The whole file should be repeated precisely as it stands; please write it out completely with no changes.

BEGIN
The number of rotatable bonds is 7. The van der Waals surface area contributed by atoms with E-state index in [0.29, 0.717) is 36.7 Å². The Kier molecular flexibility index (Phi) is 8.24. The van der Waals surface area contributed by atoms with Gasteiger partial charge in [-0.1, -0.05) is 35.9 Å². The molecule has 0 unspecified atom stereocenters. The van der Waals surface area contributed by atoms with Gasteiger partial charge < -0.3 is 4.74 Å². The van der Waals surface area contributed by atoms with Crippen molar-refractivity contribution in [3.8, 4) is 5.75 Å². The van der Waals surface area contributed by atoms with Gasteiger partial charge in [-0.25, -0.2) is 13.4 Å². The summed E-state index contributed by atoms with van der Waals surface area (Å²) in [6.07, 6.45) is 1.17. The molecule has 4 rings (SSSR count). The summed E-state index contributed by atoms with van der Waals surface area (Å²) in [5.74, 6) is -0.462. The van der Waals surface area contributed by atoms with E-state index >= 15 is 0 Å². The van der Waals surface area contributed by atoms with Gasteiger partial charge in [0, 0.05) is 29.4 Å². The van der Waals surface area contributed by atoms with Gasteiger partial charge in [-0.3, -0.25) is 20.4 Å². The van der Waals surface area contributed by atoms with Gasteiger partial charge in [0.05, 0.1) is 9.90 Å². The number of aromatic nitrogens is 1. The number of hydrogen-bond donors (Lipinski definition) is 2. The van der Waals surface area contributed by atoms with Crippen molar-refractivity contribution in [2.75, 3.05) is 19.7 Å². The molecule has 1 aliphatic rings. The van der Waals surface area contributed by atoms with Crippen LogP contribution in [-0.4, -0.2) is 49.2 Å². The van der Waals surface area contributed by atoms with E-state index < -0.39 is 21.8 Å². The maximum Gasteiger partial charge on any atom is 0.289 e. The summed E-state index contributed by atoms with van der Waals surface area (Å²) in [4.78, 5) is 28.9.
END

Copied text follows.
The number of rotatable bonds is 7. The van der Waals surface area contributed by atoms with E-state index in [0.29, 0.717) is 36.7 Å². The Kier molecular flexibility index (Phi) is 8.24. The van der Waals surface area contributed by atoms with Gasteiger partial charge in [-0.1, -0.05) is 35.9 Å². The molecule has 0 unspecified atom stereocenters. The van der Waals surface area contributed by atoms with Gasteiger partial charge < -0.3 is 4.74 Å². The van der Waals surface area contributed by atoms with Crippen molar-refractivity contribution in [3.8, 4) is 5.75 Å². The van der Waals surface area contributed by atoms with Gasteiger partial charge in [-0.25, -0.2) is 13.4 Å². The summed E-state index contributed by atoms with van der Waals surface area (Å²) in [6.07, 6.45) is 1.17. The molecule has 4 rings (SSSR count). The summed E-state index contributed by atoms with van der Waals surface area (Å²) in [5.74, 6) is -0.462. The van der Waals surface area contributed by atoms with E-state index >= 15 is 0 Å². The van der Waals surface area contributed by atoms with Gasteiger partial charge in [0, 0.05) is 29.4 Å². The van der Waals surface area contributed by atoms with Gasteiger partial charge in [-0.3, -0.25) is 20.4 Å². The van der Waals surface area contributed by atoms with Gasteiger partial charge in [0.05, 0.1) is 9.90 Å². The number of aromatic nitrogens is 1. The number of hydrogen-bond donors (Lipinski definition) is 2. The van der Waals surface area contributed by atoms with Crippen molar-refractivity contribution in [2.75, 3.05) is 19.7 Å². The molecule has 1 aliphatic rings. The van der Waals surface area contributed by atoms with Crippen LogP contribution in [-0.4, -0.2) is 49.2 Å². The van der Waals surface area contributed by atoms with E-state index < -0.39 is 21.8 Å². The maximum Gasteiger partial charge on any atom is 0.289 e. The summed E-state index contributed by atoms with van der Waals surface area (Å²) in [4.78, 5) is 28.9.